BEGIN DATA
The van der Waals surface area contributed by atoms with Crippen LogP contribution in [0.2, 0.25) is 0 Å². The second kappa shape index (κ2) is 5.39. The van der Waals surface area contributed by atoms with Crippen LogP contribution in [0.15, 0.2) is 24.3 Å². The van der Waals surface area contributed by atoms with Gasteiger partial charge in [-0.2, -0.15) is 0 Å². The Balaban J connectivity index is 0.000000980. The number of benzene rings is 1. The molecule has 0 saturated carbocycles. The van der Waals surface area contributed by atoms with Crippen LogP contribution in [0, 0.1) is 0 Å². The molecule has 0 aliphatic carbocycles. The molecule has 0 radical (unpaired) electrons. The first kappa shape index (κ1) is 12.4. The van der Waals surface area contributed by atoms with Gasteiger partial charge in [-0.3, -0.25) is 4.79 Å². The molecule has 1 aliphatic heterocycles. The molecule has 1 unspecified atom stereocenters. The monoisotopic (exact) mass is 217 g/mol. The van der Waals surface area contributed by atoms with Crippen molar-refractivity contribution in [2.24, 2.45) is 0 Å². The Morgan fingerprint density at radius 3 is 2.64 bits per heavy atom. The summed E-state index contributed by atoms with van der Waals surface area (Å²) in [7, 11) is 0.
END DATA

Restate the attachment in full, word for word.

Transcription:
The van der Waals surface area contributed by atoms with Crippen LogP contribution in [0.2, 0.25) is 0 Å². The second kappa shape index (κ2) is 5.39. The van der Waals surface area contributed by atoms with Crippen LogP contribution in [0.15, 0.2) is 24.3 Å². The van der Waals surface area contributed by atoms with Gasteiger partial charge in [-0.2, -0.15) is 0 Å². The Balaban J connectivity index is 0.000000980. The number of benzene rings is 1. The molecule has 0 saturated carbocycles. The van der Waals surface area contributed by atoms with Crippen LogP contribution in [0, 0.1) is 0 Å². The molecule has 0 aliphatic carbocycles. The molecule has 0 radical (unpaired) electrons. The first kappa shape index (κ1) is 12.4. The van der Waals surface area contributed by atoms with Gasteiger partial charge in [-0.3, -0.25) is 4.79 Å². The molecule has 1 aliphatic heterocycles. The molecule has 1 unspecified atom stereocenters. The monoisotopic (exact) mass is 217 g/mol. The van der Waals surface area contributed by atoms with Crippen molar-refractivity contribution in [2.24, 2.45) is 0 Å². The Morgan fingerprint density at radius 3 is 2.64 bits per heavy atom. The summed E-state index contributed by atoms with van der Waals surface area (Å²) in [7, 11) is 0.